The new Argentinian president, Javier Milei, has announced a programme for government that bears striking similarities to the policies implemented by the UK Conservatives over the past 45 years. This crash programme includes massive cuts, the demolition of public services, privatisation of public assets, centralisation of political power, the sacking of civil servants, the removal of constraints on corporations and oligarchs, the dismantling of worker and vulnerable people protections, support for landlords against tenants, the criminalisation of peaceful protest, and the restriction of the right to strike. These policies are heavily influenced by Argentinian neoliberal think tanks associated with the Atlas Network, a global coordinating body that promotes similar political and economic packages worldwide.
The Atlas Network was founded in 1981 by Antony Fisher, a UK citizen who also founded the Institute of Economic Affairs (IEA), which played a significant role in shaping the political platform of Liz Truss, a prominent Conservative politician in the UK. The IEA, along with other think tanks belonging to the Atlas Network, continue to have a significant impact on UK politics, despite the disastrous consequences of their policies. These corporate lobbyists are frequently featured in the media without being challenged about their funding or representation.
Many of the peers nominated by Truss in her resignation honours list have connections to organisations belonging to the Atlas Network. These individuals now have lifelong powers to shape the lives of UK citizens without democratic consent. The influence of these corporate lobby groups is pervasive, with organisations like Policy Exchange, which helped draft the UK’s anti-protest laws, being members of the Atlas Network. It is clear that the policies implemented by leaders like Milei, Bolsonaro, Truss, Johnson, and Sunak are all variations on the same themes developed by think tanks associated with the network.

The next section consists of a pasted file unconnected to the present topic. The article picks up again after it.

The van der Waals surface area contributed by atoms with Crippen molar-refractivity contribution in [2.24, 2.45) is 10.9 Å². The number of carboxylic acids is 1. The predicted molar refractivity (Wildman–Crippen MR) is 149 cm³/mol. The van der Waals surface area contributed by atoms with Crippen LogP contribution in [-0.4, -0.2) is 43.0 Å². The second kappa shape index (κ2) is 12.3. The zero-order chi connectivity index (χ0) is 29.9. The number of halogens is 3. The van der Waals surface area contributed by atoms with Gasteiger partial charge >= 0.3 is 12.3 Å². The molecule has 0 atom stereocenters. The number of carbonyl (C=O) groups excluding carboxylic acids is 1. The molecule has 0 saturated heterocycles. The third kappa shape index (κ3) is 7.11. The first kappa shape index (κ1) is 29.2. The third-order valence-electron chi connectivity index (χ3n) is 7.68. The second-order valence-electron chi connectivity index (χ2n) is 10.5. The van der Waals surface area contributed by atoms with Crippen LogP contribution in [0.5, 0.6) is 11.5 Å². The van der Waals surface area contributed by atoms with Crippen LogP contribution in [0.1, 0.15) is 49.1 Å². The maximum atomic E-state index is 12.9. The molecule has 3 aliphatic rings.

The funding sources of these think tanks, including the Atlas Network itself, have been linked to right-wing billionaires, as well as oil, coal, and tobacco companies. They act as intermediaries, advancing the interests of their donors in the class war between the rich and the poor. These junk tanks are highly effective at disguising and aggregating power, allowing billionaires and corporations to influence politics without transparency. They shape public opinion and have successfully demonised environmental protesters as “extremists” and “terrorists”.
The Heritage Foundation, a member of the Atlas Network, played a significant role in shaping the policies of Donald Trump through a 900-page document called the Mandate for Leadership. Many of the proposals in this document prioritize the demands of capital over public needs. What was originally intended to defend against tyranny has become a source of oppression as neoliberalism has gained influence.
In Argentina, Milei is taking advantage of the vacuum left by previous misrule to impose policies that would otherwise face fierce resistance. The poor and middle classes are expected to bear the brunt of these policies, as similar programmes have been implemented in other countries, such as Chile, with devastating consequences.
It is crucial to recognize the influence of these junk tanks and the Atlas Network in shaping global politics. Their funding sources and agenda must be scrutinized, and their power must be challenged to protect the interests of the majority. The neoliberal programme they promote has proven to be oppressive and detrimental to society, and alternative approaches must be explored to ensure a more equitable and just future.